Posted in: AztecLady Reviews, Nalini Singh
Tags:Psy/Changeling, Visions of Heat
Second in the Psy/Changeling series, Visions of Heat is just as good as Slave to Sensation, the first installment—proving that sequels can succeed; it’s all in the execution. One of the great things about Ms Singh’s world building is that, while it grows and gets more complex as the series progresses, so far each book can be read on its own (unless you are anal retentive like moi, in which case you start at the beginning, period).
Without further ado, lets move on to this review.
Here’s the back cover blurb:
Used to cold silence, Faith NightStar is suddenly being tormented by dark visions of blood and murder. A bad sign for anyone, but worse for Faith, an F-Psy with the highly sought after ability to predict the future. Then the visions show her something even more dangerous—aching need… exquisite pleasure. But so powerful is her sight, so fragile the state of her mind, that the very emotions she yearns to embrace could be the end of her.
Changeling Vaughn D’Angelo can take the form of either man or jaguar, but it is his animal side that is overwhelmingly drawn to Faith. The jaguar’s instinct is to claim this woman it finds so utterly fascinating, and the man has no argument. But while Vaughn craves sensation and hungers to pleasure Faith in every way, desire is a danger that could snap the last threads of her sanity. And there are Psy who need Faith’s sight for their own purposes. They must keep her silenced—and keep her from Vaughn.
In the first novel, we are introduced to the three subspecies of humans that inhabit Ms Singh’s Psy/Changeling universe, as well as to a few groups within them. We have met some of the leopards of the Dark River Pack and some of the wolves of the Snow Dancer pack. We have met the Psy Council and some Psy individuals with different psychic abilities as well as different personalities.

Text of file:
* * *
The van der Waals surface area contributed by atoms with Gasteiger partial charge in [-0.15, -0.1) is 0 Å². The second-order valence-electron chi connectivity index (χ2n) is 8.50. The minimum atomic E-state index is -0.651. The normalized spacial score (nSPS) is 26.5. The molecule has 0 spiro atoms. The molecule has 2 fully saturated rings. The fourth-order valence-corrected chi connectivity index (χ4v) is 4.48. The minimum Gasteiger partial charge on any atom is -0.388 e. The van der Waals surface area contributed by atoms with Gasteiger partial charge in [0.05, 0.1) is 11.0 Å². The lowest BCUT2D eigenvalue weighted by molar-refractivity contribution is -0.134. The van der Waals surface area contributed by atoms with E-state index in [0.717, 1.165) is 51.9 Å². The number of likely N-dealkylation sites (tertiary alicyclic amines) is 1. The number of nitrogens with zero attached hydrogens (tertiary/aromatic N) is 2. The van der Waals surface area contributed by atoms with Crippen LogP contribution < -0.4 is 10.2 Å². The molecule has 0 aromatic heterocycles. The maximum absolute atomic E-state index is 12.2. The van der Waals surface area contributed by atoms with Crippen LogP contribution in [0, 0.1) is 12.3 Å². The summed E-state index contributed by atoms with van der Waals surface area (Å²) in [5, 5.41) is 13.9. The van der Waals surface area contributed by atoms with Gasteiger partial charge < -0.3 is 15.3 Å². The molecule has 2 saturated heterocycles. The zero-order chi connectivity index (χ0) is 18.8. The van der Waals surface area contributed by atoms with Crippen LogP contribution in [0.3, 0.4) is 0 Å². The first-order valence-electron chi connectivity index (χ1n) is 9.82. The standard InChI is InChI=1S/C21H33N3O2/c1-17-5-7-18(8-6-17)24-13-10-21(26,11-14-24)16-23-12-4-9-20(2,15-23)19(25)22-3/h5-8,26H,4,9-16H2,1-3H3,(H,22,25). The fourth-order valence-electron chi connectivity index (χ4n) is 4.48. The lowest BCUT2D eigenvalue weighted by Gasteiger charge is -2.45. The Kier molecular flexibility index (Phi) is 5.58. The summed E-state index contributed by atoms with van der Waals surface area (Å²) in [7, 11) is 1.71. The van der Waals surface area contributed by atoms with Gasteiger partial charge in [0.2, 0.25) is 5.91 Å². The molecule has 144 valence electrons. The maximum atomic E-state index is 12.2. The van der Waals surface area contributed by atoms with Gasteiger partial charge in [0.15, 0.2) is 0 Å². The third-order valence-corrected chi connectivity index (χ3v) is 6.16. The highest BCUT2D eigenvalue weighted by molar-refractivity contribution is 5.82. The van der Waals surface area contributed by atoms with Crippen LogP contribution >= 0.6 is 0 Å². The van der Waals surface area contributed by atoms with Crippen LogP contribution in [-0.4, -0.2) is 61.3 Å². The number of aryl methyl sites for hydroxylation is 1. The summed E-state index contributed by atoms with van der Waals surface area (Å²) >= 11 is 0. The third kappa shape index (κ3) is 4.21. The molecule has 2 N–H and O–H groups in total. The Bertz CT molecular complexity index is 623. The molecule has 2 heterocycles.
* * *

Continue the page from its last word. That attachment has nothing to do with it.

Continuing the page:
In this second book, Ms Singh doesn’t overwhelm the reader with a huge amount of backstory (aka infodumping). There is, once again, a very short prologue—less than two pages long—that sets the stage for this novel’s conflict by introducing yet another classification of Psy, those with the ability to foresee.
By its own erratic nature, such a gift places a heavy burden on those who possess it. As with other psychic abilities, the Silence Protocol, a training designed to eliminate emotion within the Psy as a means of reducing violence, has striven to limit the scope and to control the effects of foresight. There are, of course, unexpected negative consequences of such control, the best known of which is certain insanity from middle age on.
Faith is the most accurate F-Psy of her generation. This makes her both an incredibly valuable and coveted commodity, and more fragile than most Psy. For most of her life she has lived in isolation, protected from nearly everything. Such protection can only go so far, of course, and when she realizes that the dark visions she has are forecasts of a murderous rampage, Faith is convinced her fragile sanity is shattering.
Aware of the cruel reality of the Psy and of the consequences of appearing weak to those who monitor her wellbeing (and also keep her in a gilded cage), Faith knows that her only viable source of unbiased information is Sasha Duncan, a renegade Psy who is mated to Lucas Hunter, Dark River’s alpha.
Vaughn, one of the sentinels of Dark River, is a jaguar adopted long ago by the leopards. Due to his painful childhood and wild nature, he has long thought that he would never mate. Finding Faith forces him to reassess his beliefs about himself, his loyalty and the future.
In this book some of the underlying issues with the implementation of Silence are explored further, such as its effects on several Psy classifications—empaths and foreseers for starters, but not just them—as well as the long term effects it has had on Psy society at large.
I mentioned in my review of Slave to Sensation, that its world building is topnotch. However, until I started re-reading Visions of Heat in order to write this review, I hadn’t realized truly just how carefully constructed this world is. There are things mentioned only once in the previous book, mentioned again just once in this book, that foreshadow events in later books—and they are consistent! Can I hear an amen?
There are, to be sure, a couple of instances of slipping, not so much in the world building itself but in dialogue. There are at least two scenes in which Faith, who, up to now, has had no experience with emotions, speaks in emotional terms without vacillation—and without anyone remarking on it, which is unusual in itself. Other than that, though, consistency reigns through characterization, plotting, and individual growth. Really cool stuff.
My only complaint with the world building is the fact that Faith is not surprised by the fact that Council candidates are assumed to have killed on their way up the ranks. After all, aren’t Psy considered the least violent of the three types of humans? Perhaps, because those deaths are cold blooded executions rather than blood lust rages, the Psy can’t see the contradiction there. Either way, that is the only thing that consistently bugs me about this series.
8.5 out of 10